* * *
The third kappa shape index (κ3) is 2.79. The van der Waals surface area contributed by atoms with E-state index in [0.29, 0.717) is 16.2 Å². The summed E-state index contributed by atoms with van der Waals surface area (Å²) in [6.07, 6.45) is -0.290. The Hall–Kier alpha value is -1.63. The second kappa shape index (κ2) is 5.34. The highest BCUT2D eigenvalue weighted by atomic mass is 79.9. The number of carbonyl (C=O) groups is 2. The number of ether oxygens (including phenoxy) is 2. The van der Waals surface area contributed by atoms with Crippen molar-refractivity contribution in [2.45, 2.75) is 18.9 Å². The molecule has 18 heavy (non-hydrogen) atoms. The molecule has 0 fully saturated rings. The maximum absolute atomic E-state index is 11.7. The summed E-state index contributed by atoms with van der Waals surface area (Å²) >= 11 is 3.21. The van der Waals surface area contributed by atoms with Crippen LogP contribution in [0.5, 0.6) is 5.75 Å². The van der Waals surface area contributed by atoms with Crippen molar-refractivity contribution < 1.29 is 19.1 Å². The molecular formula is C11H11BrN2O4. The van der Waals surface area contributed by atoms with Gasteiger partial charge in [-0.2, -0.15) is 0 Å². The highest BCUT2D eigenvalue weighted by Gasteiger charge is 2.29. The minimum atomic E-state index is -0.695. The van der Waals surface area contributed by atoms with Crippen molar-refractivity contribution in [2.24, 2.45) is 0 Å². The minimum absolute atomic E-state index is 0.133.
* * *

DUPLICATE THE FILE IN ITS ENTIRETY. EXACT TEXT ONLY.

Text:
The third kappa shape index (κ3) is 2.79. The van der Waals surface area contributed by atoms with E-state index in [0.29, 0.717) is 16.2 Å². The summed E-state index contributed by atoms with van der Waals surface area (Å²) in [6.07, 6.45) is -0.290. The Hall–Kier alpha value is -1.63. The second kappa shape index (κ2) is 5.34. The highest BCUT2D eigenvalue weighted by atomic mass is 79.9. The number of carbonyl (C=O) groups is 2. The number of ether oxygens (including phenoxy) is 2. The van der Waals surface area contributed by atoms with Crippen molar-refractivity contribution in [2.45, 2.75) is 18.9 Å². The molecule has 18 heavy (non-hydrogen) atoms. The molecule has 0 fully saturated rings. The maximum absolute atomic E-state index is 11.7. The summed E-state index contributed by atoms with van der Waals surface area (Å²) >= 11 is 3.21. The van der Waals surface area contributed by atoms with Crippen LogP contribution in [0.5, 0.6) is 5.75 Å². The van der Waals surface area contributed by atoms with Crippen molar-refractivity contribution < 1.29 is 19.1 Å². The molecular formula is C11H11BrN2O4. The van der Waals surface area contributed by atoms with Gasteiger partial charge in [-0.2, -0.15) is 0 Å². The highest BCUT2D eigenvalue weighted by Gasteiger charge is 2.29. The minimum atomic E-state index is -0.695. The van der Waals surface area contributed by atoms with Crippen molar-refractivity contribution in [2.24, 2.45) is 0 Å². The minimum absolute atomic E-state index is 0.133.